each process always has the amount of RAM requested. RAM allocated to the managed process
(and any child processes) that exceed requested DUCC memory size will be forced into swap space.
Without CGroups a process that exceeds its requested memory size by N\% is killed
(default N=5 in, and memory use by child processes is ignored.
DUCC's CGroup configuration also allocates CPU resources to managed processes based on
relative memory size. A process with 50\% of a machine's RAM will be guaranteed at least
50\% of the machine's CPU resources as well.
The steps in this task must be done as user root and user ducc.
To install and configure CGroups for DUCC:
\item Install the appropriate
libcgroup package at level 0.37 or above (see {\em Installation Prerequisites}).
\hyperref[sec:install.prerequisites]{libcgroup package} at level 0.37 or above.
\item Configure /etc/cgconfig.conf as follows:
# Mount cgroups for older OS (e.g. RHEL v6)
# For newer OS, remove entire mount block
mount {
cpuset = /cgroup/cpuset;
cpu = /cgroup/cpu;
cpuacct = /cgroup/cpuacct;
memory = /cgroup/memory;
devices = /cgroup/devices;
freezer = /cgroup/freezer;
net_cls = /cgroup/net_cls;
blkio = /cgroup/blkio;
# Define cgroup ducc and setup permissions
group ducc {
perm {
task {
uid = ducc;
admin {
uid = ducc;
memory {}
\item Start the cgconfig service:
service cgconfig start
\item Verify cgconfig service is running by the existence of directory:
\item Configure the cgconfig service to start on reboot:
chkconfig cgconfig on
{\em Note:} if CGroups is not installed on a machine the DUCC Agent will detect this and not
attempt to use the feature. CGroups can also be disabled for all machines
{\em ducc.agent.launcher.cgroups.enable} in, described in the DuccBook.)
\hyperref[itm:props-agent.cgroups.enable] {\em ducc.agent.launcher.cgroups.enable})
or it can be disabled for individual machines (see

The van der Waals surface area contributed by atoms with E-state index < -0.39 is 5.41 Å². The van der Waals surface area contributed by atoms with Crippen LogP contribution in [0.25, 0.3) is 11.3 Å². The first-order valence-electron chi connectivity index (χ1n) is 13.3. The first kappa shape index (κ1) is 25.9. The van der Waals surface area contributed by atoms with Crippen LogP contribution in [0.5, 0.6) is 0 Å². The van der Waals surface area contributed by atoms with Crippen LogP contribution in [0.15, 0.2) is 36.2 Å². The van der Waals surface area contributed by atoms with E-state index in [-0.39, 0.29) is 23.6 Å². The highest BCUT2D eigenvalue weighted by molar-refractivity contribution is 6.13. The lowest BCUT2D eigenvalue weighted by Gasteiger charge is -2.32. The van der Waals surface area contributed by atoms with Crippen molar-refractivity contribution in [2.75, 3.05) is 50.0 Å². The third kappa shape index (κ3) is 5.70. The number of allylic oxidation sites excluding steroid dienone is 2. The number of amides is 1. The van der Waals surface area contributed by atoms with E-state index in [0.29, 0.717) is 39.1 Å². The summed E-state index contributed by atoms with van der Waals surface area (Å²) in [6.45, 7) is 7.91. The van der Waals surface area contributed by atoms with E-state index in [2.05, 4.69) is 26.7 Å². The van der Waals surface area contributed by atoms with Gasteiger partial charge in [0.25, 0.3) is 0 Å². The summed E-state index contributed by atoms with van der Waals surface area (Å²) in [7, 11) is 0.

{\em ducc.agent.exclusion.file} in, described in the DuccBook.)
\hyperref[itm:props-agent.cgroups.exclusion]{\em ducc.agent.exclusion.file}).
\section{Full DUCC Verification}
This is identical to initial verification, with the one difference that the job ``1.job'' should be
submitted as any user other than ducc. Watch the webserver and check that the job executes
under the correct identity. Once this completes, DUCC is installed and verified.
\section{Enable DUCC webserver login}
This step is optional. As shipped, the webserver is disabled for
logins. This can be seen by hovering over the Login text located in the
upper right of most webserver pages:
System is configured to disallow logins
To enable logins, a Java-based authenticator must be plugged-in and the
login feature must be enabled in the file by the DUCC
administrator. Also, ducc\_ling should be properly deployed (see
Ducc\_ling Installation section above).
A beta version of a Linux-based authentication plug-in is shipped with DUCC.
It can be found in the source tree:
The Linux-based authentication plug-in will attempt to validate webserver
login requests by appealing to the host OS. The user who wishes to
login provides a userid and password to the webserver via https, which
in-turn are handed-off to the OS for a success/failure reply.
To have the webserver employ the beta Linux-based authentication plug-in,
the DUCC administrator should perform the following as user ducc:
1. edit
2. locate: = false
3. modify: = true
4. save
Note: The beta Linux-based authentication plug-in has limited testing.
In particular, it was tested using:
Red Hat Enterprise Linux Workstation release 6.4 (Santiago)
Alternatively, you can provide your own authentication plug-in. To do so:
1. author a Java class that implements
2. create a jar file comprising your authentication class
3. put the jar file in a location accessible by the DUCC webserver, such as
4. put any authentication dependency jar files there as well
5. edit
6. add the following:
ducc.local.jars = authentication/*
7. locate: = false
8. modify: = true
9. save